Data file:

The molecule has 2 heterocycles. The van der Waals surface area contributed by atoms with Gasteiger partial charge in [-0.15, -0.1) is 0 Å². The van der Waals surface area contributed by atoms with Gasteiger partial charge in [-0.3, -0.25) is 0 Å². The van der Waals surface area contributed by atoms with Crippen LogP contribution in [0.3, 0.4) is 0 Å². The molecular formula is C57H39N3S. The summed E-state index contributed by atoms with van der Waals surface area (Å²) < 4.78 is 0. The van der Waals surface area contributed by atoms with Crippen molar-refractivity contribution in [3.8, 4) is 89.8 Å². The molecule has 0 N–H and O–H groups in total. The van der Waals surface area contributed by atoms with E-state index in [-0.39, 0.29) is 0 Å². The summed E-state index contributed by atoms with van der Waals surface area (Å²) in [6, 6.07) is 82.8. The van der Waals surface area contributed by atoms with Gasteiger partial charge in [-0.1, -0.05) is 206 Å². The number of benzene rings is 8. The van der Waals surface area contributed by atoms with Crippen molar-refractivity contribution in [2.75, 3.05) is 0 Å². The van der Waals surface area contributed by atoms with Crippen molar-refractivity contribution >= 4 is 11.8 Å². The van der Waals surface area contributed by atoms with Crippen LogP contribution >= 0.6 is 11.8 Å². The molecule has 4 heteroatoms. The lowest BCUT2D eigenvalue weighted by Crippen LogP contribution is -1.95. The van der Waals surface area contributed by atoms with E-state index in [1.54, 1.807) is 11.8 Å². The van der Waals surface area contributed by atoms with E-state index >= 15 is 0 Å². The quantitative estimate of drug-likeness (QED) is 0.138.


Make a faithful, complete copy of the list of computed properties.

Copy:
The molecule has 2 heterocycles. The van der Waals surface area contributed by atoms with Gasteiger partial charge in [-0.15, -0.1) is 0 Å². The van der Waals surface area contributed by atoms with Gasteiger partial charge in [-0.3, -0.25) is 0 Å². The van der Waals surface area contributed by atoms with Crippen LogP contribution in [0.3, 0.4) is 0 Å². The molecular formula is C57H39N3S. The summed E-state index contributed by atoms with van der Waals surface area (Å²) < 4.78 is 0. The van der Waals surface area contributed by atoms with Crippen molar-refractivity contribution in [3.8, 4) is 89.8 Å². The molecule has 0 N–H and O–H groups in total. The van der Waals surface area contributed by atoms with E-state index in [-0.39, 0.29) is 0 Å². The summed E-state index contributed by atoms with van der Waals surface area (Å²) in [6, 6.07) is 82.8. The van der Waals surface area contributed by atoms with Gasteiger partial charge in [-0.1, -0.05) is 206 Å². The number of benzene rings is 8. The van der Waals surface area contributed by atoms with Crippen molar-refractivity contribution in [2.75, 3.05) is 0 Å². The van der Waals surface area contributed by atoms with Crippen molar-refractivity contribution >= 4 is 11.8 Å². The van der Waals surface area contributed by atoms with Crippen LogP contribution >= 0.6 is 11.8 Å². The molecule has 4 heteroatoms. The lowest BCUT2D eigenvalue weighted by Crippen LogP contribution is -1.95. The van der Waals surface area contributed by atoms with E-state index in [1.54, 1.807) is 11.8 Å². The van der Waals surface area contributed by atoms with E-state index >= 15 is 0 Å². The quantitative estimate of drug-likeness (QED) is 0.138.